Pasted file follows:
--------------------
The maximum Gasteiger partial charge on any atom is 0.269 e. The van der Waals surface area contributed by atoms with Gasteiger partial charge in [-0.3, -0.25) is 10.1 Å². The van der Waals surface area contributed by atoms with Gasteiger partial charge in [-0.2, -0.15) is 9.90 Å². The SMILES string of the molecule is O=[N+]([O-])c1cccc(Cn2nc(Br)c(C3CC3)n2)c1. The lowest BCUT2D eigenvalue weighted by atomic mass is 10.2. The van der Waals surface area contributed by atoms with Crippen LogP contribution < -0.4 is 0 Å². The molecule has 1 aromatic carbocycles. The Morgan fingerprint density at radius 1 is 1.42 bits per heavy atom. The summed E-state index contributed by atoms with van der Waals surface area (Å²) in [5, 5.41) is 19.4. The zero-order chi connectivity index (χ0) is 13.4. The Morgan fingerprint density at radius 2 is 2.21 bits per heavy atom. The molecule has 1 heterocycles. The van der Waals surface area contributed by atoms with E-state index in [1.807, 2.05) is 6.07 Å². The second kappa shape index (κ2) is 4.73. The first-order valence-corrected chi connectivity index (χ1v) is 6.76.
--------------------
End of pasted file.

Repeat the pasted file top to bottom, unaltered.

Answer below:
The maximum Gasteiger partial charge on any atom is 0.269 e. The van der Waals surface area contributed by atoms with Gasteiger partial charge in [-0.3, -0.25) is 10.1 Å². The van der Waals surface area contributed by atoms with Gasteiger partial charge in [-0.2, -0.15) is 9.90 Å². The SMILES string of the molecule is O=[N+]([O-])c1cccc(Cn2nc(Br)c(C3CC3)n2)c1. The lowest BCUT2D eigenvalue weighted by atomic mass is 10.2. The van der Waals surface area contributed by atoms with Crippen LogP contribution < -0.4 is 0 Å². The molecule has 1 aromatic carbocycles. The Morgan fingerprint density at radius 1 is 1.42 bits per heavy atom. The summed E-state index contributed by atoms with van der Waals surface area (Å²) in [5, 5.41) is 19.4. The zero-order chi connectivity index (χ0) is 13.4. The Morgan fingerprint density at radius 2 is 2.21 bits per heavy atom. The molecule has 1 heterocycles. The van der Waals surface area contributed by atoms with E-state index in [1.807, 2.05) is 6.07 Å². The second kappa shape index (κ2) is 4.73. The first-order valence-corrected chi connectivity index (χ1v) is 6.76.